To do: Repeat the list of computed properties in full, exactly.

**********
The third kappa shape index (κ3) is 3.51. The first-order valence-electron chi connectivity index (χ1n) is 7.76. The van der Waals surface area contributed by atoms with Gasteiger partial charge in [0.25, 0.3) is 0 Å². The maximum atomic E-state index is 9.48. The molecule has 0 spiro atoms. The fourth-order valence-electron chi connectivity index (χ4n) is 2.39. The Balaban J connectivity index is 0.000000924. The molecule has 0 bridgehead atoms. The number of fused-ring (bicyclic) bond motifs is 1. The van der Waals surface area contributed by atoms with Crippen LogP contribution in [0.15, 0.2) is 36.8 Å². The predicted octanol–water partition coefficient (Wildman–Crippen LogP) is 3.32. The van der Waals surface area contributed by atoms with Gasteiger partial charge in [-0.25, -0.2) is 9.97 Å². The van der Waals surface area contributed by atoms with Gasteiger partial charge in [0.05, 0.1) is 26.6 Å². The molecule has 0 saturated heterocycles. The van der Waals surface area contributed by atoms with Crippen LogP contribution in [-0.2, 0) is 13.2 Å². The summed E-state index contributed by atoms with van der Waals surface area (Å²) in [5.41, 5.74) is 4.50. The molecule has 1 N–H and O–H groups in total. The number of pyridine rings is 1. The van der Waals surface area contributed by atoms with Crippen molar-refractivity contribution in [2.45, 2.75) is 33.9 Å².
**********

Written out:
The third kappa shape index (κ3) is 3.51. The first-order valence-electron chi connectivity index (χ1n) is 7.76. The van der Waals surface area contributed by atoms with Gasteiger partial charge in [0.25, 0.3) is 0 Å². The maximum atomic E-state index is 9.48. The molecule has 0 spiro atoms. The fourth-order valence-electron chi connectivity index (χ4n) is 2.39. The Balaban J connectivity index is 0.000000924. The molecule has 0 bridgehead atoms. The number of fused-ring (bicyclic) bond motifs is 1. The van der Waals surface area contributed by atoms with Crippen LogP contribution in [0.15, 0.2) is 36.8 Å². The predicted octanol–water partition coefficient (Wildman–Crippen LogP) is 3.32. The van der Waals surface area contributed by atoms with Gasteiger partial charge in [-0.25, -0.2) is 9.97 Å². The van der Waals surface area contributed by atoms with Gasteiger partial charge in [0.05, 0.1) is 26.6 Å². The molecule has 0 saturated heterocycles. The van der Waals surface area contributed by atoms with Crippen LogP contribution in [-0.2, 0) is 13.2 Å². The summed E-state index contributed by atoms with van der Waals surface area (Å²) in [5.41, 5.74) is 4.50. The molecule has 1 N–H and O–H groups in total. The number of pyridine rings is 1. The van der Waals surface area contributed by atoms with Crippen molar-refractivity contribution in [2.45, 2.75) is 33.9 Å².